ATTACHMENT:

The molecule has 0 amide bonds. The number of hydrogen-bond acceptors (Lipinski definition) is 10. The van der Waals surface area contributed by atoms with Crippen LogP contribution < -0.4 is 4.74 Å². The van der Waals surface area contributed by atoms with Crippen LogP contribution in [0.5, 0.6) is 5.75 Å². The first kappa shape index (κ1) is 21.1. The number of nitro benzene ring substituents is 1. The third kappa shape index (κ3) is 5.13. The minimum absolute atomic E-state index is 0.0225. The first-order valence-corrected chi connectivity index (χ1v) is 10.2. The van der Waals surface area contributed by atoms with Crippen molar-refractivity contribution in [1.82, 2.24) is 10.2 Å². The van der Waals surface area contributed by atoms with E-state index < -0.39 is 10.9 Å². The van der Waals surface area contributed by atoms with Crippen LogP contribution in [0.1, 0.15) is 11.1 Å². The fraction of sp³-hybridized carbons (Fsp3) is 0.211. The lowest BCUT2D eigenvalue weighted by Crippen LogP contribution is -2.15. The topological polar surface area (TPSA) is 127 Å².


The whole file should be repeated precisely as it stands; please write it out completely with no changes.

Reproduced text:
The molecule has 0 amide bonds. The number of hydrogen-bond acceptors (Lipinski definition) is 10. The van der Waals surface area contributed by atoms with Crippen LogP contribution < -0.4 is 4.74 Å². The van der Waals surface area contributed by atoms with Crippen LogP contribution in [0.5, 0.6) is 5.75 Å². The first kappa shape index (κ1) is 21.1. The number of nitro benzene ring substituents is 1. The third kappa shape index (κ3) is 5.13. The minimum absolute atomic E-state index is 0.0225. The first-order valence-corrected chi connectivity index (χ1v) is 10.2. The van der Waals surface area contributed by atoms with Crippen molar-refractivity contribution in [1.82, 2.24) is 10.2 Å². The van der Waals surface area contributed by atoms with E-state index < -0.39 is 10.9 Å². The van der Waals surface area contributed by atoms with Crippen LogP contribution in [0.1, 0.15) is 11.1 Å². The fraction of sp³-hybridized carbons (Fsp3) is 0.211. The lowest BCUT2D eigenvalue weighted by Crippen LogP contribution is -2.15. The topological polar surface area (TPSA) is 127 Å².